Junger v. US Department of State

Junger sought an injunction against the enforcement of provisions of the International Traffic in Arms Regulations that require him to get the permission of the State Department's Office of Defense Trade Controls (the "ODTC") before he can communicate information about cryptographic software to foreign persons "whether in the United States or abroad." The penalty for failing to get such permission before disclosing the information can be as great as a fine of one million dollars and imprisonment for ten years. These provisions effectively prevent Junger from admitting foreign students to the course that he teaches about Computers and the Law at Case Western Reserve Law School in Cleveland Ohio and keep him from publishing his course materials and articles containing cryptographic software or explaining what it does how and where to get it and how to use it.

The challenged licensing scheme threatens the long-run viability of the United States software industry and according to a blue-ribbon panel of the National Research Council already costs that industry at least "a few hundred million dollars per year ... and all indications are that this figure will only grow in the future." The regulations have been extensively criticized by industry and bills to repeal or limit them are now pending in Congress.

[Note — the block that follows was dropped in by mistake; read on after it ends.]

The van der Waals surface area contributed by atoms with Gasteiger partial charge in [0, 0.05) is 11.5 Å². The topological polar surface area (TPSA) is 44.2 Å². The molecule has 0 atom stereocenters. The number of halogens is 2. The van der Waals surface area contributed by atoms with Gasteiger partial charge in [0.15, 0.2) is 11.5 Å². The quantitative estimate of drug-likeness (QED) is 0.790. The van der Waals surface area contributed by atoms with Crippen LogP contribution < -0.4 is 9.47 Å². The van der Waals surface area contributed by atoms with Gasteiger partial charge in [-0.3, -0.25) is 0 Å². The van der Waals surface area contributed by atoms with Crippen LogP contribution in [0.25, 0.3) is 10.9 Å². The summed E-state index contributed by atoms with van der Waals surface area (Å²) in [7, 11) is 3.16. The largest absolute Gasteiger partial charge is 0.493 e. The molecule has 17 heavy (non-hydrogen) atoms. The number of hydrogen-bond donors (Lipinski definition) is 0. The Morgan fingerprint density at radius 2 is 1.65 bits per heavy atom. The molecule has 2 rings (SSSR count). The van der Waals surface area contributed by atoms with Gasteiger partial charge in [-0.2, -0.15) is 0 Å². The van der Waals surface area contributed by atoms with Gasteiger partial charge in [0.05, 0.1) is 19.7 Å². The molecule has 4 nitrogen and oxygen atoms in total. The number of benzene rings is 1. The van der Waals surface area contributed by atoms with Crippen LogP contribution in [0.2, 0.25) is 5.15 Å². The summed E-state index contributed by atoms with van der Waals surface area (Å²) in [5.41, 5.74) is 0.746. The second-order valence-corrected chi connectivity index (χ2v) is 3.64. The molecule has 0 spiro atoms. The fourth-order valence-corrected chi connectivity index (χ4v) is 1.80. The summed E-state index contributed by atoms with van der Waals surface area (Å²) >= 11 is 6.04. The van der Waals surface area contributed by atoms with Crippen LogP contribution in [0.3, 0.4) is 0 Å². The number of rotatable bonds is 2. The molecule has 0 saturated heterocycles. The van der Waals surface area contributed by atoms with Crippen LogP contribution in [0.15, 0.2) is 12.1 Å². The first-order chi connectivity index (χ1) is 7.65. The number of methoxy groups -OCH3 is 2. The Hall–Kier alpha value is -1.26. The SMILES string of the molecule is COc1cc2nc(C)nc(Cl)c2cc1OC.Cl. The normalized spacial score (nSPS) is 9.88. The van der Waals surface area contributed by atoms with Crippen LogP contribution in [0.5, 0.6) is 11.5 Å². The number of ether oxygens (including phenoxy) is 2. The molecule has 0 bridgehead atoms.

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We're glad to see that adoption of HTTPS encryption has skyrocketed. https://pardonsnowden.org/new... h/t @PardonSnowden

Oct 20 @ 12:42pm

The Student Privacy Pledge stops short of fully protecting students and their information. https://www.eff.org/deeplinks...

Oct 20 @ 10:44am

Snowden's effect on tech? People have adopted better security habits.

Oct 20 @ 10:06am
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